• In one embodiment for the liver assist device of the invention, a first conduit conducts plasma from the plasma separator to the inlet manifold to the chambers, and a second conduit conducts plasma from the outlet manifold of the chambers to the patient. [0051]
  • In one embodiment the liquid-permeable membranes separating cell and liquid compartments in a two-compartment chamber have pores hindering transport of molecules with molecular weights greater than 50,000 to 100,000. [0052]
  • The invention also includes a method of treating blood plasma including seeding a flow-through device for cell culture of the invention with hepatocytes, introducing blood plasma into the liquid inlet of the device, and allowing the plasma to flow through the device and exit through the liquid outlet. [0053]
  • The invention also includes a method for treating a patient in need of liver assist. The method includes attaching the liver assist system of the invention to the blood flow of a patient and treating the patient. [0054]
  • Unless otherwise defined, all technical and scientific terms used herein have the same meaning as commonly understood by one of ordinary skill in the art to which this invention belongs. Although methods and materials similar or equivalent to those described herein can be used in the practice or testing of the present invention, suitable methods and materials are described below. All publications, patent applications, patents, and other references mentioned herein are incorporated by reference in their entirety. In case of conflict, the present specification, including definitions, will control. In addition, the materials, methods, and examples are illustrative only and not intended to be limiting. [0055]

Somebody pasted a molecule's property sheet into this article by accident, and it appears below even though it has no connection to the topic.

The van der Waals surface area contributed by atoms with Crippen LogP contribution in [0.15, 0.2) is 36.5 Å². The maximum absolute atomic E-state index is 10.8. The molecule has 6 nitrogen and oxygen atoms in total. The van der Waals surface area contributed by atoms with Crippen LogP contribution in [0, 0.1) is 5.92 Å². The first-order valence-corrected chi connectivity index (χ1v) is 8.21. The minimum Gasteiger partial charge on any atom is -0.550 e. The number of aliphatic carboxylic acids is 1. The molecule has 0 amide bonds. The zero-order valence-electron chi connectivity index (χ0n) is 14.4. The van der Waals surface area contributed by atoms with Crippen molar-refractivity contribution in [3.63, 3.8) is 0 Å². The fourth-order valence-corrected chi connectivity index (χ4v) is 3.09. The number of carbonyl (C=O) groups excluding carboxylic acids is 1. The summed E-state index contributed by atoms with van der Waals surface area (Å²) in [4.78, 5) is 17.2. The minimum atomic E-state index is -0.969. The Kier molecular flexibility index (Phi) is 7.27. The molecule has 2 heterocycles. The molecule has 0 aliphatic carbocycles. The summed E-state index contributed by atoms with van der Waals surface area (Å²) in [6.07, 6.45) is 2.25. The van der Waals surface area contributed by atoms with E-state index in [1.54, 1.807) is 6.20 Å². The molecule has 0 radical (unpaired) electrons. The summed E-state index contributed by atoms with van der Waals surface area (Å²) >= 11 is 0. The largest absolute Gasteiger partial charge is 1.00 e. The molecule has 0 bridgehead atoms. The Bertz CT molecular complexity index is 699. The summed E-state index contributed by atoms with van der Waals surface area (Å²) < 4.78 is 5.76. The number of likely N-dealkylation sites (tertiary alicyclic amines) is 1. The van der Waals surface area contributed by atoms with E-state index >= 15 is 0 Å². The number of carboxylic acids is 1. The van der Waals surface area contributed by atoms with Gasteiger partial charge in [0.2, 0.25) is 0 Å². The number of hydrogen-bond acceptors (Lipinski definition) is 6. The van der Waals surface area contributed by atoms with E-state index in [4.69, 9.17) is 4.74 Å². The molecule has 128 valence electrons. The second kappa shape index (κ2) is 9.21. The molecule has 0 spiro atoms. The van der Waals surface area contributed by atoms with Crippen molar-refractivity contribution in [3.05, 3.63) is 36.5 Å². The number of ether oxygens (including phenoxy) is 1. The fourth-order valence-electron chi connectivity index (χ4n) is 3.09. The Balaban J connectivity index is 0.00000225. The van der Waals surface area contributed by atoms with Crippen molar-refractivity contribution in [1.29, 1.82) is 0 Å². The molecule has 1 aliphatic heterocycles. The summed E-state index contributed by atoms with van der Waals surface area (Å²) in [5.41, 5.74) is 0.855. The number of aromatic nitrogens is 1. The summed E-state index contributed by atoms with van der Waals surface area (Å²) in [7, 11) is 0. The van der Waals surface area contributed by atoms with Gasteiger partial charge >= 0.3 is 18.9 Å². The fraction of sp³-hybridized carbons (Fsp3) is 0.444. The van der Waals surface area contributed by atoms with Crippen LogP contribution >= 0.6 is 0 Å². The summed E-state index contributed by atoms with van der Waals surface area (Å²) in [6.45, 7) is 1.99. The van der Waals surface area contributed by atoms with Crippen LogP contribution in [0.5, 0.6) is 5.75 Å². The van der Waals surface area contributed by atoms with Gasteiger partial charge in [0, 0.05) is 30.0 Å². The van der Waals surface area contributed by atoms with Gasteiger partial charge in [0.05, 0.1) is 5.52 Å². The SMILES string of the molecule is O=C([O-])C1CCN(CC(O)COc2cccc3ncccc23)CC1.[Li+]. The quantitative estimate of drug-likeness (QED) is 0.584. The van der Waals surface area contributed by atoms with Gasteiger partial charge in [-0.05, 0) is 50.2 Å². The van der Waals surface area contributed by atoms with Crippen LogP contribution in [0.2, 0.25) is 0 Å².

• The novelty of the apparatus is the scalable culture of cells between substantially parallel, rigid flat plates in which a relatively large volume can be used to seed the cells, and the holdup volume reduced for perfusion, without opening or otherwise disassembling the system to compromise its liquid-tightness and sterility. [0056]
  • The invention is useful because it is desirable to seed as many cells as possible, albeit at a relatively low cell density to provide sufficient medium for cell support, and minimize the holdup volume of a chamber to minimize hemodilution during treatment yet provide sufficient cells for efficacy. Further, the ability to change from a configuration for seeding to a configuration for perfusion without extensive handling or compromising of sterility while forming sterile connections with a sterile tubing welder reduces handling time, reduces the need for expensive equipment for aseptic processing (e.g., biological safety cabinets or laminar flow hoods), and offers opportunities for aseptic processing at clinical sites. [0057]
  • The new flow-through devices for cell culture also allow various cells to be cultured with desirable levels of mass transport of oxygen and other nutrients, waste products, and beneficial products, while potentially reducing detrimental shear stress normally associated with higher levels of flow of medium. As a result, even relatively shear-sensitive cells such as hepatocytes can be cultured for extended periods of time at relatively low flow rates for medium with high levels of function. As a consequence, oxygenation and perfusion can be controlled independently. Further, these devices allow direct treatment of surfaces for promotion of cell attachment and function as well as more uniform distribution of cells within the devices in the form of laminar cultures that simulate the in vivo architecture of the liver. These features allow the new flow-through devices for cell culture to be used in organ (e.g., liver) assist systems. [0058]